Can a Spouse Get a Student Loan for a Husband?

by Morgan Rush ; Updated July 27, 2017
Supporting your husband's academic goals might include cosigning a student loan.

Sometimes going back to school to earn a first or second bachelor’s degree, postgraduate degree or college certificate seems like the best way to move careers forward. If your husband is considering going back to school, financial aid can help cover costs associated with tuition, textbooks, student fees and housing. As a supportive spouse, you may be tempted to get a student loan for your husband. Not all methods are ethical or legal, however. It’s not always possible to help by taking out a student loan for your husband.

Sneaky FAFSA

One strategy for getting a student loan for a husband is definitely not legal, so steer completely clear of this sneaky method. If you’re also a college student but don’t necessarily need student aid, you might be tempted to fill out the Free Application for Federal Student Aid in the hopes of receiving grants and loans that you can then direct toward a needy spouse. Don’t do it. It’s illegal, and if caught you’ll be subject to fines and penalties. You don’t want to risk your husband’s good standing with the school financial aid office.

Cosign

It’s possible for a spouse to get a student loan for a husband by cosigning on a private loan. This method carries some risk. First, private loans tend to have more stringent screening requirements (such as proof of income and credit score) before loan approval. Private loans tend to have higher interest rates and don’t always offer the same flexibility with repayment plans offered by federal loans. Second, cosigning on a student loan for your spouse carries significant financial risk. You will be responsible for repaying the loan even if your husband refuses to make payments.

Consolidation

Prior to 2006, married couples could consolidate student loans. This didn’t mean that they could take out loans for spouses, but it did make it possible to combine student loan payments. In 2011, there isn’t an option for student loan consolidation. You may decide to consolidate your own student loans and encourage your husband to consolidate his loans in an effort to free up additional funds to help pay for his college costs.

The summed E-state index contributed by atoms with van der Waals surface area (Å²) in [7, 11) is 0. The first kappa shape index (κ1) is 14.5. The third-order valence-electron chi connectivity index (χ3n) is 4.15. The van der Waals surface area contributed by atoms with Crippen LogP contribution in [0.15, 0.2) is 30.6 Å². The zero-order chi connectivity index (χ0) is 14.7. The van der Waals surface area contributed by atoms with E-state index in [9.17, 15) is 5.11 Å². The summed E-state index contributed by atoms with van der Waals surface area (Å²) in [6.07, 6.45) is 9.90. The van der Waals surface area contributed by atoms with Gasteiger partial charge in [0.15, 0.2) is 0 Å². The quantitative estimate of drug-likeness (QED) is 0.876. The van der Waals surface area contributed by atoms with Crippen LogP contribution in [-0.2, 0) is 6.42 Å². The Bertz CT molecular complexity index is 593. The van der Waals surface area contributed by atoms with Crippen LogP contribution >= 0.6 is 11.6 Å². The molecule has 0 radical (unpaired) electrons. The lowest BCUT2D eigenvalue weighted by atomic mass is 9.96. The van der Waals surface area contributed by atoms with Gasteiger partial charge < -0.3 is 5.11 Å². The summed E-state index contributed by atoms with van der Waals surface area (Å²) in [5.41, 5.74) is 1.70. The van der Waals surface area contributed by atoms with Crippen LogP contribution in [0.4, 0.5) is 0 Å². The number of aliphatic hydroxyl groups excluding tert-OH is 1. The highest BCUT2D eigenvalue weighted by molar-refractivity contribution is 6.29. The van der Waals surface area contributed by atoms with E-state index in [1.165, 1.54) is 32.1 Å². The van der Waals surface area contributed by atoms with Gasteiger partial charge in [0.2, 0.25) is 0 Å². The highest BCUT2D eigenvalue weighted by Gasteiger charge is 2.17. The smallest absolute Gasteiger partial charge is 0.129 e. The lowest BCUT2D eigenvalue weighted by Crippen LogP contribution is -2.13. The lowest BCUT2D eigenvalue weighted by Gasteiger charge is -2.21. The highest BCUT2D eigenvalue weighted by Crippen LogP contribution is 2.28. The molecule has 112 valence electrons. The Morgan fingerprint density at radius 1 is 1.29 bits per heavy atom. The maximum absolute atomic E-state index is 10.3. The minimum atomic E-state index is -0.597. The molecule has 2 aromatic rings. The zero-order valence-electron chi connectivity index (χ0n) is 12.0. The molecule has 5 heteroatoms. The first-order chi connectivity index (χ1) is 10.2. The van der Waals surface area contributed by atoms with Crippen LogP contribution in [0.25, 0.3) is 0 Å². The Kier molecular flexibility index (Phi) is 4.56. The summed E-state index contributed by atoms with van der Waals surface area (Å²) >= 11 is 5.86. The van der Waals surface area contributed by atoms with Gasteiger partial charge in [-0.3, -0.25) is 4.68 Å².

PLUS

Some people think of federal PLUS loans as family loans, since parents can take out these loan types to help cover costs for their child’s educations. Although eligible parents can get a PLUS loan to help cover a dependent child’s college costs, this isn't an option for you to get a student loan for your husband.

Other Options

If you’d like to help cover college costs for your husband, consider diverting household savings to help reduce reliance on student loans. Taking on a job or second job might be an option. You might also help your husband research applicable scholarships and grants that could help cover education-related expenses.

About the Author

Morgan Rush is a California journalist specializing in news, business writing, fitness and travel. He's written for numerous publications at the national, state and local level, including newspapers, magazines and websites. Rush holds a Bachelor of Arts from the University of California, San Diego.

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